ByteDance has been shifting more attention to TikTok as uncertainty mounts at home. The Chinese company hired Chew Shouzi from handset maker Xiaomi Corp last year and then promoted him to TikTok CEO. Other key execs who made the switch from ByteDance to TikTok include Zhu Wenjia, the coding wizard behind its algorithms, and Bobby Kang, who led Douyin’s live-streaming commerce business. There’s been speculation ByteDance may look to spin off TikTok and set it up as a non-Chinese business, though the political risks of such a move are enormous.

The intrigue is largely lost on TikTok’s stars. Creators like McKay worry less about who’s calling the shots in Beijing or Washington than creating just the right skit for a viral hit. After graduating this summer, she is trying her hand at acting and landed the lead in a film called Cake (town), “a modern day rust belt Romeo And Juliet”.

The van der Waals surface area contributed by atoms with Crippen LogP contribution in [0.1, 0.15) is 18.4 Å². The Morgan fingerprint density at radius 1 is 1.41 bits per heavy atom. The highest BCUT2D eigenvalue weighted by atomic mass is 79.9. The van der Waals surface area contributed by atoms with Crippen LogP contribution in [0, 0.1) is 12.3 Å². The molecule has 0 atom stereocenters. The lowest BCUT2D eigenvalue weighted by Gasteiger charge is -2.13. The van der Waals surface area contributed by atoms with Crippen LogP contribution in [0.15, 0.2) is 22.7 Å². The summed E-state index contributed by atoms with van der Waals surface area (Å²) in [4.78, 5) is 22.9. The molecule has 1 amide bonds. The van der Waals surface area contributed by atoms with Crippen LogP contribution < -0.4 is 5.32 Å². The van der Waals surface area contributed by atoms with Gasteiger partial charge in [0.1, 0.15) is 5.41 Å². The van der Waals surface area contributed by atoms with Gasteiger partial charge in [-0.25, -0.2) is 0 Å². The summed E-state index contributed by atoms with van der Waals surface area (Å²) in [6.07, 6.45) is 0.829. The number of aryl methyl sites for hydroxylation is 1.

“I’m still going to continue doing short-form content even if my acting career takes off.” says McKay. “I just love sharing my life, so I would always do it regardless.” – Bloomberg